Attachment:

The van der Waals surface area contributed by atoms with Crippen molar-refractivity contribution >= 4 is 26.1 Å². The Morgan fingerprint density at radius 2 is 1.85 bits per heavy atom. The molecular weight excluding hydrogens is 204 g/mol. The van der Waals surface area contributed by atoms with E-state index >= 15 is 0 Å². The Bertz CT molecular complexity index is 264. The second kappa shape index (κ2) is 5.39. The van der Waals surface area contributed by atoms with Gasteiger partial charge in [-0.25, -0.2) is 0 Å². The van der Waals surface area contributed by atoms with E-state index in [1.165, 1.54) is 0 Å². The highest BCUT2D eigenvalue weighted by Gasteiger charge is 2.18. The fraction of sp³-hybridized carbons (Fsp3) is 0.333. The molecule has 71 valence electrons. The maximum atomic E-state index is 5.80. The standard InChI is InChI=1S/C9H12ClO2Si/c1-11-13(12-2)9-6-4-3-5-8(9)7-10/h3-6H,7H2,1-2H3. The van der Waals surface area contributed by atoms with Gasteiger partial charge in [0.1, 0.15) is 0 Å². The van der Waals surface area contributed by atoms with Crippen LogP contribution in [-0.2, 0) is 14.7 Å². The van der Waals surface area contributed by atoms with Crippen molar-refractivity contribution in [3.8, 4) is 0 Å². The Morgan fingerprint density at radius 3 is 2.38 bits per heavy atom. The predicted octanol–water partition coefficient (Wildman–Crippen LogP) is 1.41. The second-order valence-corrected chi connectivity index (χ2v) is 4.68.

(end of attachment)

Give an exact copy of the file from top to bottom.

The van der Waals surface area contributed by atoms with Crippen molar-refractivity contribution >= 4 is 26.1 Å². The Morgan fingerprint density at radius 2 is 1.85 bits per heavy atom. The molecular weight excluding hydrogens is 204 g/mol. The van der Waals surface area contributed by atoms with E-state index >= 15 is 0 Å². The Bertz CT molecular complexity index is 264. The second kappa shape index (κ2) is 5.39. The van der Waals surface area contributed by atoms with Gasteiger partial charge in [-0.25, -0.2) is 0 Å². The van der Waals surface area contributed by atoms with E-state index in [1.165, 1.54) is 0 Å². The highest BCUT2D eigenvalue weighted by Gasteiger charge is 2.18. The fraction of sp³-hybridized carbons (Fsp3) is 0.333. The molecule has 71 valence electrons. The maximum atomic E-state index is 5.80. The standard InChI is InChI=1S/C9H12ClO2Si/c1-11-13(12-2)9-6-4-3-5-8(9)7-10/h3-6H,7H2,1-2H3. The van der Waals surface area contributed by atoms with Gasteiger partial charge in [0.1, 0.15) is 0 Å². The van der Waals surface area contributed by atoms with Crippen LogP contribution in [-0.2, 0) is 14.7 Å². The van der Waals surface area contributed by atoms with Crippen molar-refractivity contribution in [3.8, 4) is 0 Å². The Morgan fingerprint density at radius 3 is 2.38 bits per heavy atom. The predicted octanol–water partition coefficient (Wildman–Crippen LogP) is 1.41. The second-order valence-corrected chi connectivity index (χ2v) is 4.68.